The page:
In its Opinion, the Court held that Morrison had stated a claim for relief under the APA because he alleged that the Board failed to consider evidence that he was "an excellent marine" when deciding whether to change his records. (Mem. Op. at 7-8.) More specifically, Morrison alleged that the Board overlooked "specific facts," such as his promotions and his receipt of "nothing but outstanding proficiency marks and exemplary fitness reports." (Id. (quoting Compl. at 2).) The Court held that if the Board "failed to consider this mitigating evidence, [it] may have acted arbitrarily and capriciously."*fn1 (Id.) The Court did not reach the Secretary's other arguments for dismissing Morrison's complaint. (Id. at 8 n.2.)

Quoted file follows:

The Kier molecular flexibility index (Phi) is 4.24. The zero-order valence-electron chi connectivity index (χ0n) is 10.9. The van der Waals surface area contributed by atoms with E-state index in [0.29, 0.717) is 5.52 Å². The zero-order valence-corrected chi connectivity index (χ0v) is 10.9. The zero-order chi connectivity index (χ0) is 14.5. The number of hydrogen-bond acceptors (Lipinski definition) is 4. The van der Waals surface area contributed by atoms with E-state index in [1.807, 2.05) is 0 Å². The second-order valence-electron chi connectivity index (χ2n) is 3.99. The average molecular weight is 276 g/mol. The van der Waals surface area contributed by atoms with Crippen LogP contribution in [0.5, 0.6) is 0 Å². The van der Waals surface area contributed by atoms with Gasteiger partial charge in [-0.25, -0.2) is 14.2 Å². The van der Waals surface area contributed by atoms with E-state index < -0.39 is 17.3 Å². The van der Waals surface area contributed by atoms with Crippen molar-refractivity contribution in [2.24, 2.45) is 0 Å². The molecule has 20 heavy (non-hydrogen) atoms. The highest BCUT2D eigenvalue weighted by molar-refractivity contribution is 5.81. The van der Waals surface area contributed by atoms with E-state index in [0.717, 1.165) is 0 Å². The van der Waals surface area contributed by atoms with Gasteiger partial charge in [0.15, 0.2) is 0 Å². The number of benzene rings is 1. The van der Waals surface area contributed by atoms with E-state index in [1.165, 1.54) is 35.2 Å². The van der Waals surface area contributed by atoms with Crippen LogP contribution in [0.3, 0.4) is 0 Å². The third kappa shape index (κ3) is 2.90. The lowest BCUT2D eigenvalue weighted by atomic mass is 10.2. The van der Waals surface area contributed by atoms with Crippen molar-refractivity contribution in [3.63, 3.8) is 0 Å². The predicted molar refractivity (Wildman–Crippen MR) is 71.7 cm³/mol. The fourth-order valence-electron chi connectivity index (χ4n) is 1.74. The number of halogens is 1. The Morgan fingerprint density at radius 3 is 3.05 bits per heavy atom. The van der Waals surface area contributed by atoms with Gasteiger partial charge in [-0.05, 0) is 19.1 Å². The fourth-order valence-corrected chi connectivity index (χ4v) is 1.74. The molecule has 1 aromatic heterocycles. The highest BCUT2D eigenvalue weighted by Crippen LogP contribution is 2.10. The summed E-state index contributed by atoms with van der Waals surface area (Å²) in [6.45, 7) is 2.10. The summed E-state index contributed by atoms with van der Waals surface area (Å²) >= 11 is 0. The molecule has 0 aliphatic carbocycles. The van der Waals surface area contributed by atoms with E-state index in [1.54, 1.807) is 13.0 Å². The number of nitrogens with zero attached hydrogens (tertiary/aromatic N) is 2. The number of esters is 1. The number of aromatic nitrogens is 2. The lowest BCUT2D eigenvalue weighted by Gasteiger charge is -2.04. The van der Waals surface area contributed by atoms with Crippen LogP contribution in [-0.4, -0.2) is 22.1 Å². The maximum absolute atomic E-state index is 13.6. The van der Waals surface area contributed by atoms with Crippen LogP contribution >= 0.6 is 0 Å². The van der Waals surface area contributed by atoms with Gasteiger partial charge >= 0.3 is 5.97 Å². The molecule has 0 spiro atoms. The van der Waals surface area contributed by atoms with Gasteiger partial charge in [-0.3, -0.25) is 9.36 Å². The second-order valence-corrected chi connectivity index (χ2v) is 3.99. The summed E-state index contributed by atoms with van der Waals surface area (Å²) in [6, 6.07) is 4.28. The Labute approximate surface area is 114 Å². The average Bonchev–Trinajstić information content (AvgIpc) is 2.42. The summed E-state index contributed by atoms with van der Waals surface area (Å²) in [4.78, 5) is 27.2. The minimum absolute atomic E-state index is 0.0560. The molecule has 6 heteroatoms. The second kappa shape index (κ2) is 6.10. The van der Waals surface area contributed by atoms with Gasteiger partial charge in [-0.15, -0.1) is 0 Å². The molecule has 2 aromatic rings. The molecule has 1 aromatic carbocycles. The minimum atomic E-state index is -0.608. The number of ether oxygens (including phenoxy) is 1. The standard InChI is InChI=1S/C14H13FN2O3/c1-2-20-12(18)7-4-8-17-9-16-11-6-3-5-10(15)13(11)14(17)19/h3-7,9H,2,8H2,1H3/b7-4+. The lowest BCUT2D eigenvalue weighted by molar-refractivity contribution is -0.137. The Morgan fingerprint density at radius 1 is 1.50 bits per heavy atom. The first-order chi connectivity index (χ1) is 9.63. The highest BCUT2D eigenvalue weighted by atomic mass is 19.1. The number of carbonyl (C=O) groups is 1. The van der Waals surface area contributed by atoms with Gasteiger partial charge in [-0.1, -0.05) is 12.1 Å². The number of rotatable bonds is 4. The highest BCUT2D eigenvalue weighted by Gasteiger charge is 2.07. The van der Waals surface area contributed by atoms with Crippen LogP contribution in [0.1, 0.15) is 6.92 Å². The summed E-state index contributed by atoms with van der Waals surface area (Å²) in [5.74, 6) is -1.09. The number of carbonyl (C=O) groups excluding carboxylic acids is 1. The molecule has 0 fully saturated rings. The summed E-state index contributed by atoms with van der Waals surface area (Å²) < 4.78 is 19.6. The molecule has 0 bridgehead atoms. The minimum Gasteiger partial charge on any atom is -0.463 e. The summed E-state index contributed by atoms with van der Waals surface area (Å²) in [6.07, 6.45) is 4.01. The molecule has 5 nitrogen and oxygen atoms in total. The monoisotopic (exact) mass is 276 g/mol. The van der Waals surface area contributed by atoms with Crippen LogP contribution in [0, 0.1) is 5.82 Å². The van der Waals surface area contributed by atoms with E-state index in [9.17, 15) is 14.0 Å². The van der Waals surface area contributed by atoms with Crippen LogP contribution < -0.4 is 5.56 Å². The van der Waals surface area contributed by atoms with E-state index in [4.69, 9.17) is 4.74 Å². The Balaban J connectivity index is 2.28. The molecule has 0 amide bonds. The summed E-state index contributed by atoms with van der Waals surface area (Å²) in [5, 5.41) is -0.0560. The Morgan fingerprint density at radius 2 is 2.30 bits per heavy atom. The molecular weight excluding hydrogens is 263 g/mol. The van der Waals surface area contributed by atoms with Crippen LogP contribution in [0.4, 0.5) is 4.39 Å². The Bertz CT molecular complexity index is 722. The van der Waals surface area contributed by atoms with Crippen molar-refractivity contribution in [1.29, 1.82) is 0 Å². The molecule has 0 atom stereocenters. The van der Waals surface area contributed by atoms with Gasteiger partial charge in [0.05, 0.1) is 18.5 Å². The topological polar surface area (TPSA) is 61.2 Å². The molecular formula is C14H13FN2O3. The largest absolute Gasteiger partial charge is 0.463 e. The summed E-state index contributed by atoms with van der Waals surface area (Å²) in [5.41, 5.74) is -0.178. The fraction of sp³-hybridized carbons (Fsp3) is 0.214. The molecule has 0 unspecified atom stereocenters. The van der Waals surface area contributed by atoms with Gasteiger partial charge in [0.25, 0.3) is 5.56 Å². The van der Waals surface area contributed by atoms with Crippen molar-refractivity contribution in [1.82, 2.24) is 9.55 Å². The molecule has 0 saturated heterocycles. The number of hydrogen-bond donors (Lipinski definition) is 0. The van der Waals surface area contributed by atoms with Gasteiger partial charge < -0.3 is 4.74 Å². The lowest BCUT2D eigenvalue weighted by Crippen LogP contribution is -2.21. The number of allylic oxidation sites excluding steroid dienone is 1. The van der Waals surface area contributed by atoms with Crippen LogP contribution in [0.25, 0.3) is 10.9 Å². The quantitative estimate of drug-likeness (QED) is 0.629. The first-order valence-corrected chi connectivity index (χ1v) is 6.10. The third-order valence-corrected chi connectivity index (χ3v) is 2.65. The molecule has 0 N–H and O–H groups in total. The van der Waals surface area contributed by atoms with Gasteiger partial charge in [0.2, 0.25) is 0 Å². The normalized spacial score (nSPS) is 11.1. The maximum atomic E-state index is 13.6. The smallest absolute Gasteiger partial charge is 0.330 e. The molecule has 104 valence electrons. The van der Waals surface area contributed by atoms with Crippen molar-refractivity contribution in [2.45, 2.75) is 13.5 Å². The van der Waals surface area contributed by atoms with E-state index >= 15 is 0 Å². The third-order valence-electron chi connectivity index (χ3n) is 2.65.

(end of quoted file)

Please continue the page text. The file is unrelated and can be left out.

Under the APA, a reviewing court must defer to an agency's decision unless it "is arbitrary and capricious, contrary to law, or unsupported by substantial evidence." Frizelle v. Slater, 111 F.3d 172, 176 (D.C. Cir. 1997). Generally, "[t]he scope of review under the 'arbitrary and capricious' standard is narrow and a court is not to substitute its judgment for that of the agency." Motor Vehicle Mfrs. Ass'n v. State Farm Mut. Auto. Ins. Co., 463 U.S. 29, 43 (1983). Thus, a court "will not disturb the decision of an agency that has 'examine[d] the relevant data and articulate[d] a satisfactory explanation for its action including a rational connection between the facts found and the choice made.'" MD Pharm. v. Drug Enforcement Admin., 133 F.3d 8, 16 (D.C. Cir. 1998) (quoting Motor Vehicle Mfrs. Ass'n, 463 U.S. at 43). An agency's decision need not "be a model of analytic precision ...